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How to Replace Belts on a Car

Brent Dunn
by Brent Dunn
March 5, 2017
2 min. Reading Time
timing belt

timing belt

The belts on your vehicle's engine transfer the rotation of the crankshaft to the other engine accessories such as the water pump and alternator. These belts are sometimes also referred to as fan belts because they also turn the mechanical fan, if the car is equipped with one.

Older Cars Use V-Belts

Many older vehicles use several v-belts to power different accessories, and the belt only touches the pulleys on one of its sides.

 Photo by Wikimedia Commons

Photo by Wikimedia Commons

Newer Cars Use a Serpentine Belt

Most newer vehicles use a single serpentine belt that wraps around the accessories using both sides of the belt.


When to Change the Belt

If your belts have been squealing, or if they are cracked or glazed, it may be time to change them.


Get the Right Replacement Part

Before changing the belts you will need to purchase a replacement whose length and width are specific to your vehicle.


Loosen V-Belt Accessory

To change a belt, you first need to remove the tension on it. On a V-belt this is normally done by loosening one of the accessories, often the alternator, or by loosening a special tensioner. With the tension removed, you should be able to slip the belt off of the pulleys. In some cases, you will need to remove several other belts in order to gain access to the one that needs replacement. Once the old belt has been removed, simply wrap the new belt around the pulleys, and then tension the belt using the accessory or tensioner that you loosened when removing the belt.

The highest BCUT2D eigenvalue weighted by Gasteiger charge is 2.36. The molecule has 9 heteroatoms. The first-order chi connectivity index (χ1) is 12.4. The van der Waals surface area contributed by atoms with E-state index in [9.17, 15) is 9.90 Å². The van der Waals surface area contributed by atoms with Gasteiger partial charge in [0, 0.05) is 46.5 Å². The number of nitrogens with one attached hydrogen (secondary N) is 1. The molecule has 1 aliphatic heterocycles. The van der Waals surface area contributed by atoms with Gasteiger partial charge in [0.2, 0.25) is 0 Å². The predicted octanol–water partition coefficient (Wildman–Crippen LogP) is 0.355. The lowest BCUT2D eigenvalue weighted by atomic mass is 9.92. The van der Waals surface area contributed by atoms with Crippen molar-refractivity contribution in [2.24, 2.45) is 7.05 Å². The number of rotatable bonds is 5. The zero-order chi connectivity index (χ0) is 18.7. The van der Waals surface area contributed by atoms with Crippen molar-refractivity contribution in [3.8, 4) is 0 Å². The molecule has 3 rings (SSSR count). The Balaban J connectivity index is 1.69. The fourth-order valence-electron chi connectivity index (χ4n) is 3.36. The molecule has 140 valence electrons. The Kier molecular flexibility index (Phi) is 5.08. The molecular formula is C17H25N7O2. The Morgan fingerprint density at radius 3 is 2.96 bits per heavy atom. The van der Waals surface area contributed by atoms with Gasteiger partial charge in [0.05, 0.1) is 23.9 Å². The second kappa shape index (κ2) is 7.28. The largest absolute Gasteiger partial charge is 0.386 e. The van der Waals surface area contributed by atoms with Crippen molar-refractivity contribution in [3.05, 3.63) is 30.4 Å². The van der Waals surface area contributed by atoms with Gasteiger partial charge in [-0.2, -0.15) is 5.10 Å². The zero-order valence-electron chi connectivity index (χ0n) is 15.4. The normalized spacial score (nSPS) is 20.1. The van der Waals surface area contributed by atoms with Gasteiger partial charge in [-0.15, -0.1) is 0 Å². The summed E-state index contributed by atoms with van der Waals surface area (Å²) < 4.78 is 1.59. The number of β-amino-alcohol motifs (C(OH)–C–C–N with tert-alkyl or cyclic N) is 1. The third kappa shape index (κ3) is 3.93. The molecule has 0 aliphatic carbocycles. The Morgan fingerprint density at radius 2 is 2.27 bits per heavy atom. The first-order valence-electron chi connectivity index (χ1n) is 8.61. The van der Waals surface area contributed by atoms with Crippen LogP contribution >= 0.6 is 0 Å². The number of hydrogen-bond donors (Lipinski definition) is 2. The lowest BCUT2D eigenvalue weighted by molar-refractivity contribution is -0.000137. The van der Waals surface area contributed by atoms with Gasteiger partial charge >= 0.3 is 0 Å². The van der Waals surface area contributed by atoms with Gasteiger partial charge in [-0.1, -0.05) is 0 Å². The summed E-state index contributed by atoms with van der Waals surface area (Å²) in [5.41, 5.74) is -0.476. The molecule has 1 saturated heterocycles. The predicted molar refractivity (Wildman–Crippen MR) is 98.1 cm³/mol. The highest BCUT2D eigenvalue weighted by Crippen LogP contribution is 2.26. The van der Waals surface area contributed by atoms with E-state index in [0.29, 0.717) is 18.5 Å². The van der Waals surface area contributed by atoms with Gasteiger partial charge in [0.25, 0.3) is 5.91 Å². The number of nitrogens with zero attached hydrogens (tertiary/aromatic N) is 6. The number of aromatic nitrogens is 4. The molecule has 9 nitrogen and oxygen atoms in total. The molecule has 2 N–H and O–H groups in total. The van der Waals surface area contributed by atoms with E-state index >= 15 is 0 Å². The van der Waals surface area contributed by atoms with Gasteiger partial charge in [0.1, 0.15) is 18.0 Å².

Loosen Serpentine Belt Tensioner

On a serpentine belt system, the tension is usually removed by placing a ratchet or serpentine belt tool into the tensioner, and then pushing the tensioner to loosen the belt. With the belt loose, slip it off one of the accessories, and then remove the belt. Route the new belt the same way as the old one, and place it over the tensioner and all of the pulleys except for one. Push the tensioner again and slip the belt over the final pulley.

 Photo by Blogspot

Photo by Blogspot

Check for Deflection

Once the belt has been replaced, double check that it is properly aligned with no twists and use a finger to test its tension. The belt should not deflect more than a half or three quarters of an inch. If everything looks good, start the car and take it for a test drive.

 Photo by Wikimedia Commons

Photo by Wikimedia Commons


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